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The Biotechnology Industry Organization spent just over $2.1 million lobbying the federal government in the third quarter on health care, agricultural, and economic issues affecting the biotech industry.
That's about a 19 percent boost from just under $1.8 million it spent during the same period in 2009, according to a recent disclosure form. The spending marks a 5 percent boost from just over $2 million spent by the trade group during this year's second quarter.
The industry group, whose members include biotech drug developers like Amgen Inc. and a range of other biotech companies, lobbied on a very broad range of issues related to the industry. During the July to September period, the group focused on issues including agricultural biotechnology and genetically engineered animals, drug importation safety, bioterrorism preparedness, intellectual property, and biofuels.
The organization supports efforts to move forward the genetic engineering of animals, including salmon, citing the potential for providing sustainable food sources. Other issues include using genetic engineering to improve crop yields and resistance to environmental stresses.
The drug development industry remained a focus during the period, with issues ranging from tax credits and drug plan reimbursements, to federal funding of stem cell research and tax credits.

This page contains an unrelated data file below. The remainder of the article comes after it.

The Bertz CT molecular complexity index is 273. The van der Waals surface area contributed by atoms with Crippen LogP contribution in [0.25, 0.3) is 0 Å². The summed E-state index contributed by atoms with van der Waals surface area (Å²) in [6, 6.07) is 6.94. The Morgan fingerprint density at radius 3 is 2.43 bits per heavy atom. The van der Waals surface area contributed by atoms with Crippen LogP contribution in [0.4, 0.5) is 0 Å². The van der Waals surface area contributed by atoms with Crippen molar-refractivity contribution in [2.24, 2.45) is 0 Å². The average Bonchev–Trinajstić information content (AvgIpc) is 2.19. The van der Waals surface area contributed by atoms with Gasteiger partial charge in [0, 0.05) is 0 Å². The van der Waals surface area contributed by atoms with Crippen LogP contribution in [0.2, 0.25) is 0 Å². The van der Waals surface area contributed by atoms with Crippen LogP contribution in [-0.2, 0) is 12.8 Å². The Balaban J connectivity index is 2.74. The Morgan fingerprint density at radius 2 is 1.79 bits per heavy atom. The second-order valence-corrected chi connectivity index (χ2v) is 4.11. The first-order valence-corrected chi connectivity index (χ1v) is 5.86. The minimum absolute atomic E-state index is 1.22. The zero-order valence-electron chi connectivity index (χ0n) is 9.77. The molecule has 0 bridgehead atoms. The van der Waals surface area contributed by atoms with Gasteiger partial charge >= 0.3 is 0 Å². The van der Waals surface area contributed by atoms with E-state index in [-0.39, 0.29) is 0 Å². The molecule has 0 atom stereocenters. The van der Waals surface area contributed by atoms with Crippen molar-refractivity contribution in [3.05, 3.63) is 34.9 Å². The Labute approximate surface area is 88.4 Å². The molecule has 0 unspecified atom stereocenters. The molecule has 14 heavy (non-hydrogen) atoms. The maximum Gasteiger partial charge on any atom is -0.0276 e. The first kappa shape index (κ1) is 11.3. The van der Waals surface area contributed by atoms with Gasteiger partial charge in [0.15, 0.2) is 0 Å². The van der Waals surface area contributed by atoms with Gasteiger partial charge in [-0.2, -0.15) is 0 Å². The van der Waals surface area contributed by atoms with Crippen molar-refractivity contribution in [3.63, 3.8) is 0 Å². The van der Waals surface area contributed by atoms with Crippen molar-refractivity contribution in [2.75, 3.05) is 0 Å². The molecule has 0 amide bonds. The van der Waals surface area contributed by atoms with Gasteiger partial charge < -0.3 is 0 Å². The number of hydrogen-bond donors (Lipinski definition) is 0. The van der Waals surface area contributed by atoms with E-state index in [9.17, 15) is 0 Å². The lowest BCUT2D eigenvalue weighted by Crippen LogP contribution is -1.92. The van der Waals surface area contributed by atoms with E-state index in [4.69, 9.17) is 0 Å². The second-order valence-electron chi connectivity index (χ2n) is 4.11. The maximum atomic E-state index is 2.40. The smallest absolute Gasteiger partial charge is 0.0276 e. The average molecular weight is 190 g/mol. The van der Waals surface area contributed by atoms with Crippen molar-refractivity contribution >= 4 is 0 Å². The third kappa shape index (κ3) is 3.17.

Besides Congress, the group lobbied the National Institutes of Health, Environmental Protection Agency, Agriculture Department, Health and Human Services Department, FDA and other agencies, according to a form filed Oct. 20 with the House clerk's office.
Among those registered to lobby during the period on behalf of BIO were: Bill Olson, former legislative assistant for Rep. John Shimkus, R.-Ill.; Patrick Carroll, former legislative assistant to Rep. Ray LaHood, R-Ill.; Sharon Bomer Lauritsen, former deputy assistant U.S. trade representative for agricultural affairs at the White House; Brent DelMonte, former counsel for the House committee on Energy and Commerce, focusing on food and drug issues; and Tom Dilenge, chief counsel and policy director for the House Homeland Security Committee and former senior counsel for the House Energy and Commerce Committee.
Other lobbyists included Matthew O'Mara, formerly with the Foreign Agricultural Services of the USDA and David Edwards, a former staff member on the U.S. Senate Committee on Agriculture, Nutrition and Forestry. Lobbyists also included Matt Carr, a former Energy and Environment Fellow on the Senate Agriculture Committee for Sen. Tom Harkin, D.-Iowa.